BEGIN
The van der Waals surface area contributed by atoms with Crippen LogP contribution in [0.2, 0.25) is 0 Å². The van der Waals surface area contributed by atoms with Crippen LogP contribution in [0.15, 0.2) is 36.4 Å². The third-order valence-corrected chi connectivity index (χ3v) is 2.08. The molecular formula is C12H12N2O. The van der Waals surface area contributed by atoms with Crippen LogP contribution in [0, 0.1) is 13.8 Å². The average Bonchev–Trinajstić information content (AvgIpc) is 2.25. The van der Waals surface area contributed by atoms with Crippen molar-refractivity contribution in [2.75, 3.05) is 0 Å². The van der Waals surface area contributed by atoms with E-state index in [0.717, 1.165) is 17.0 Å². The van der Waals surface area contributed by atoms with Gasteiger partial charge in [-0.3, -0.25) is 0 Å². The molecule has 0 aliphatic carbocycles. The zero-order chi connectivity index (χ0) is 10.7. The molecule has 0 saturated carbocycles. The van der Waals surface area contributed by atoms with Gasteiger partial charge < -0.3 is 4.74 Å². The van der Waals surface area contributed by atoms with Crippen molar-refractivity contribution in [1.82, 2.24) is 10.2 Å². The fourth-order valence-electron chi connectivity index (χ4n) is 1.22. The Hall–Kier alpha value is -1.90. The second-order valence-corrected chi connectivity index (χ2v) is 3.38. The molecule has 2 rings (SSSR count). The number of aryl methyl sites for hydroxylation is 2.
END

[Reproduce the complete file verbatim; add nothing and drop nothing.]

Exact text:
The van der Waals surface area contributed by atoms with Crippen LogP contribution in [0.2, 0.25) is 0 Å². The van der Waals surface area contributed by atoms with Crippen LogP contribution in [0.15, 0.2) is 36.4 Å². The third-order valence-corrected chi connectivity index (χ3v) is 2.08. The molecular formula is C12H12N2O. The van der Waals surface area contributed by atoms with Crippen LogP contribution in [0, 0.1) is 13.8 Å². The average Bonchev–Trinajstić information content (AvgIpc) is 2.25. The van der Waals surface area contributed by atoms with Crippen molar-refractivity contribution in [2.75, 3.05) is 0 Å². The van der Waals surface area contributed by atoms with E-state index in [0.717, 1.165) is 17.0 Å². The van der Waals surface area contributed by atoms with Gasteiger partial charge in [-0.3, -0.25) is 0 Å². The molecule has 0 aliphatic carbocycles. The zero-order chi connectivity index (χ0) is 10.7. The molecule has 0 saturated carbocycles. The van der Waals surface area contributed by atoms with Gasteiger partial charge < -0.3 is 4.74 Å². The van der Waals surface area contributed by atoms with Crippen molar-refractivity contribution in [1.82, 2.24) is 10.2 Å². The fourth-order valence-electron chi connectivity index (χ4n) is 1.22. The Hall–Kier alpha value is -1.90. The second-order valence-corrected chi connectivity index (χ2v) is 3.38. The molecule has 2 rings (SSSR count). The number of aryl methyl sites for hydroxylation is 2.